“It's just kind of unreal to me that there's anybody, especially a women's healthcare provider, who would want to deny women opportunity,” Francis told Pregnancy Help News. “So, it's extremely important that this information get out there.”
Francis said it's also very important to combat the misinformation about APR that is being put out there by the abortion industry.
Christa Brown BSN, RN, director of Medical Impact for Heartbeat International, which manages the APRN, agrees.
"Some would like to promote the lie that women who choose abortion no longer have choices, but that simply isn’t true," Brown said. "A well-established, evidence-based treatment exists to reverse mifepristone abortion and this is not new. This treatment has been used by physicians throughout the world since the 1950s to safely sustain pregnancies and treat pregnancy complications."
"Reversal is based on well-established medical science that is safe for women and safe for babies," she said. "No one should deny the choices of a woman who wishes to save the life of a child just because she first chose abortion."
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"We hear from women every single day who regret taking mifepristone to end a pregnancy and desire a way to continue their pregnancies and rescue their babies," said Brown. "Abortion Pill Rescue Network listens to their requests and offers women real choices even after starting a chemical abortion."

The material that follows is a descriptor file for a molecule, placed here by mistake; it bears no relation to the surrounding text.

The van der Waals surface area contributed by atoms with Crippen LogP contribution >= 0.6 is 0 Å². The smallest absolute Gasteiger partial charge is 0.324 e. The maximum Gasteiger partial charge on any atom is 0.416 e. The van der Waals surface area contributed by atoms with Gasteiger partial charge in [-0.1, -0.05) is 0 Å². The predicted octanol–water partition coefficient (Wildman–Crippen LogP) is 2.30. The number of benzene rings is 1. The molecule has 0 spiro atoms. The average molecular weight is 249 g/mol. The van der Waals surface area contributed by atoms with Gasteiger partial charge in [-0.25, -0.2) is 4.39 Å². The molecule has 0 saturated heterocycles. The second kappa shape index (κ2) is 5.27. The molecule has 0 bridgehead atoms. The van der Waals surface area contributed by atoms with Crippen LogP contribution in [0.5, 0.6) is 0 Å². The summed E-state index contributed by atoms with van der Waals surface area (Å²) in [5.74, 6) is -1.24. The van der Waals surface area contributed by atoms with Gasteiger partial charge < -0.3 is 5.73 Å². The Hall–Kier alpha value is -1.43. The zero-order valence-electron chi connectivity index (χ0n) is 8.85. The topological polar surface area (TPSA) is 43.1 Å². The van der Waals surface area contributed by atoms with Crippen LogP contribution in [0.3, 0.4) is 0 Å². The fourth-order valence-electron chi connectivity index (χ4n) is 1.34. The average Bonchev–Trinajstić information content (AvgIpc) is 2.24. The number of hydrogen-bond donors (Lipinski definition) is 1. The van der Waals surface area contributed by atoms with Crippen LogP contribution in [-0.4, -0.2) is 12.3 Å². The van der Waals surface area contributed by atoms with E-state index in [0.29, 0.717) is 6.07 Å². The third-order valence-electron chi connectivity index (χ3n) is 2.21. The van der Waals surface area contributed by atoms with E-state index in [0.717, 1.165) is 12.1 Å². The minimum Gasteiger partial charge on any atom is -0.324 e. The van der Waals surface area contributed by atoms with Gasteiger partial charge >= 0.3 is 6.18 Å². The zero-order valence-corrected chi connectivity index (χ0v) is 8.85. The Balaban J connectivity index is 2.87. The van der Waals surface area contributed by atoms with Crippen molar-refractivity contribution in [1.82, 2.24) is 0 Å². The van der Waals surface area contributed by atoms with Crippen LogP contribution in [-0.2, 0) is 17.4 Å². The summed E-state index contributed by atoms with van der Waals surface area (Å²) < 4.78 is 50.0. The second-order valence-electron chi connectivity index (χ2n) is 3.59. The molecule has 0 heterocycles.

Discrediting of APR as junk science or somehow dangerous is continually floated by abortion providers and supporters, and that narrative has been picked up and promulgated by a willing media.
An instructive example of this is the 2020 study conducted by Mitchell D. Creinin, an abortion provider who has been a paid consultant with Danco Laboratories, which manufactures the abortion pill mifepristone.
The study, conducted along with four other pro-abortion individuals, was halted before completion and "results" presented as demonstrating abortion pill reversal as dangerous - when the adverse outcomes were in line with the risks of the abortion pill.
Numerous medical and pro-life individuals and entities have criticized the Creinin study as incomplete, biased and otherwise flawed. Nonetheless, the media took the study authors' lead and an anti-abortion pill reversal narrative has continued to dominate the study's media coverage.